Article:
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From British jobs to American surnames
A look back ...
The history of the U.S. is forever tied to the British Isles, and the common surnames of America are peppered with names from the U.K. Three hundred years ago a British family would often be named after the father's occupation or skill, and today these names are everywhere in the United States. It's amazing how many common American names come directly from the work that British dads did centuries ago.
Here's a small sample of the many job descriptions from medieval "commoner" ranks that are today found in every American phone book:
Bacon, Baker, Bailey, Barber, Barger, Barker, Bellows, Bender, Boatman, Boatwright,
Booker, Bookman, Bowman, Bond, Brewer, Butcher, Butler,
Carpenter, Carrier, Carter, Cartwright, Carver, Clark, Cleaver, Commoner, Cook, Courier, Cutter,
Deacon, Dorman, Draper, Draver, Drayer, Drover, Dyer,
Farmer, Farrier, Fisher, Fletcher, Forrester, Fryar, Furrier,
Gardner, Glass, Gold, Goldsmith, Guard,
Hammer, Harper, Hatcher, Hunter,
Lancer, Lawyer, Leatherman, Letterman, Lighter, Luther,
Major, Mariner, Mason, Master, Merchant, Messenger, Miller, Miner, Monk,
Packer, Page, Painter, Parson, Person, Piper, Planter, Player, Ploughman,Potter, Pryor,
Reeve, Roper, Ryder, Ryman,
Sadler, Sawyer, Seaman, Sergeant, Sexton, Shearer, Shears, Shepherd, Shoemaker, Silver,
Singer, Smith, Spearman, Spurrier, Stabler, Stills, Stoker, Stover, Swain,
Tanner, Taverner, Taylor, Teacher, Teller, Tiller, Tinker, Topper, Tracker, Trapper, Turner,
Wagoner, Wainwright, Ward, Weaver, Wheeler, Woodwright, Wright, and Yeoman.
While these occupational names seem to have pretended to somewhat higher status:
Abbott, Bishop, Cardinal, Councilman, Court, Duke, Earl, Justice, King, Knight, Lord, Noble, Peer, Pope, Priest, Prince, Queen, and Squire.
And let's take along these surnames which also say something about the wearer:
Able, Bagwell, Bandy, Batchelor, Battle, Beard, Best, Colt, Cousin, Coward, Elder, Freeborn, Freeman, Goodman, Goodrich, Hale, Love, Outlaw, Rich, Rover, Ryder, Shakespeare, Small, Speer, and Walker
Or something about their environment:
Alley, Alder, Almond, Apple, Ash, Atwater, Atwood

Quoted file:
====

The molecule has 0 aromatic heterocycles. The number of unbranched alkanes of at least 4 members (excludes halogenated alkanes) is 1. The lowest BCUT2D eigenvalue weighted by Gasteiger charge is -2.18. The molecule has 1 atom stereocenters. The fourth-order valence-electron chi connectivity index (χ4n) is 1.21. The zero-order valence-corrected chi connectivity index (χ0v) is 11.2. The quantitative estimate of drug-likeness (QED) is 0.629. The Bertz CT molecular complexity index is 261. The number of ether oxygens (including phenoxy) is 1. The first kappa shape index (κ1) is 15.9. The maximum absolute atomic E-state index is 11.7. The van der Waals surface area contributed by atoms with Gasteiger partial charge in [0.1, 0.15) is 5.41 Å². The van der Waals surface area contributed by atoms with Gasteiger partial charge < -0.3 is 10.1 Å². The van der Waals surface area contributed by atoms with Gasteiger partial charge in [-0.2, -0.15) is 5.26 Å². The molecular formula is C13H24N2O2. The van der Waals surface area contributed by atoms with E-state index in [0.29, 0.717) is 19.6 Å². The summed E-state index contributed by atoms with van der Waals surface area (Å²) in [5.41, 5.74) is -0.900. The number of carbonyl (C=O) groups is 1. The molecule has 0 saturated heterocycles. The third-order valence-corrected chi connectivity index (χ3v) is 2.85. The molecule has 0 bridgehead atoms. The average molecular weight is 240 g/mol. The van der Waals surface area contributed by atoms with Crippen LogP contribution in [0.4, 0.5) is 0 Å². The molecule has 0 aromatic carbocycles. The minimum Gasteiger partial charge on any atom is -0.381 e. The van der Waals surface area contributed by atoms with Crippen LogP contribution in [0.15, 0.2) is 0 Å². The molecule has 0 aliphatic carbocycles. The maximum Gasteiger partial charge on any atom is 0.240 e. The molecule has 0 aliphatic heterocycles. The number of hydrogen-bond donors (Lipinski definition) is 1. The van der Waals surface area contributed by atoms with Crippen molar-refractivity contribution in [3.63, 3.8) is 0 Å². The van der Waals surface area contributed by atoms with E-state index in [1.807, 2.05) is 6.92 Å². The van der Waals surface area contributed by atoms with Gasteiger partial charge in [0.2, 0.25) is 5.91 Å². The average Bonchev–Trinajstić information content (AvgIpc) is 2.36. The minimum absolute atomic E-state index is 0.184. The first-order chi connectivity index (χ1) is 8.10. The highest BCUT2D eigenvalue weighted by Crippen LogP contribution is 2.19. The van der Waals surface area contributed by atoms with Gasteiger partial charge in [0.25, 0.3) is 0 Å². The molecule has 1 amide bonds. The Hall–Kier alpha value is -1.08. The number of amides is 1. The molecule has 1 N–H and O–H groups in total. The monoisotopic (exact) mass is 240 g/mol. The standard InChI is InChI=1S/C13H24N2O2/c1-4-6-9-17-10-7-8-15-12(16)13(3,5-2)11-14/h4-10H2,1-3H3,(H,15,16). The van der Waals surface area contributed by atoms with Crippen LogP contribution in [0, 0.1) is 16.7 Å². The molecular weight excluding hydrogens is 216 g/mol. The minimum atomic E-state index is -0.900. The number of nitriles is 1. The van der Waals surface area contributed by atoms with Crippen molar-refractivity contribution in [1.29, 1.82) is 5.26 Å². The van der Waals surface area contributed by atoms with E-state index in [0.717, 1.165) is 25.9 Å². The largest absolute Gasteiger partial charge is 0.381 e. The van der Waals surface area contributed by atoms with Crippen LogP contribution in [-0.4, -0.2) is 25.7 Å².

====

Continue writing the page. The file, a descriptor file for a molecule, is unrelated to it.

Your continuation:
Banks, Bankside, Barnard, Barnes, Barnside, Barnwell, Bay, Bean, Beaver, Bell
Berry, Birch, Blackstone, Blackwell, Bloom, Bloomfield, Bowers,
Bridges, Broad, Broadmoor, Brooks, Brookside, Brown, Burns,
Castle, Church, Churchill, Cliff, Cloverdale, Coverdale, Cross,
Dale, Dove, Downs, Easterling, Eastwood, Eden,
Field, Fields, Fielding, Flood, Flowers, Ford, Forrest
Glen, Greathouse, Green, Grove, Heath, Hightower, Hill
Ivy, Lake, Laurel, Lea
Manor, Maples, Meadows, Mills, Minster, Moore, Moorhead, North, Oaks,
Parks, Partridge, Ponds, Quail, Rivers, Rush, Rye,
Southern, Stone, Tower, Townsend,
Vine, Wells, West, Wood, Woodbridge, Woods, Woodside, and Yarrow
Not to mention practically every British place name:
Brookshire, Cornwall, England, English, Kent, London, Welsh, York, etc. ad infinitum.
For sure, there are a lot of interesting American surnames from other countries ("Lillebø", for example, which means the 'small mound' in the fishing village where my grandfather's farm was located in western Norway). But the historical ties of our language and culture are still above all to Britain, and it's interesting to follow the course of these names from medieval descriptors in olde England to their place in contemporary America.
Our being is rooted in the past, even as we live in the present and consider the future. A look back from time to time helps to nourish the roots.
© 2006 H. Paul Lillebo
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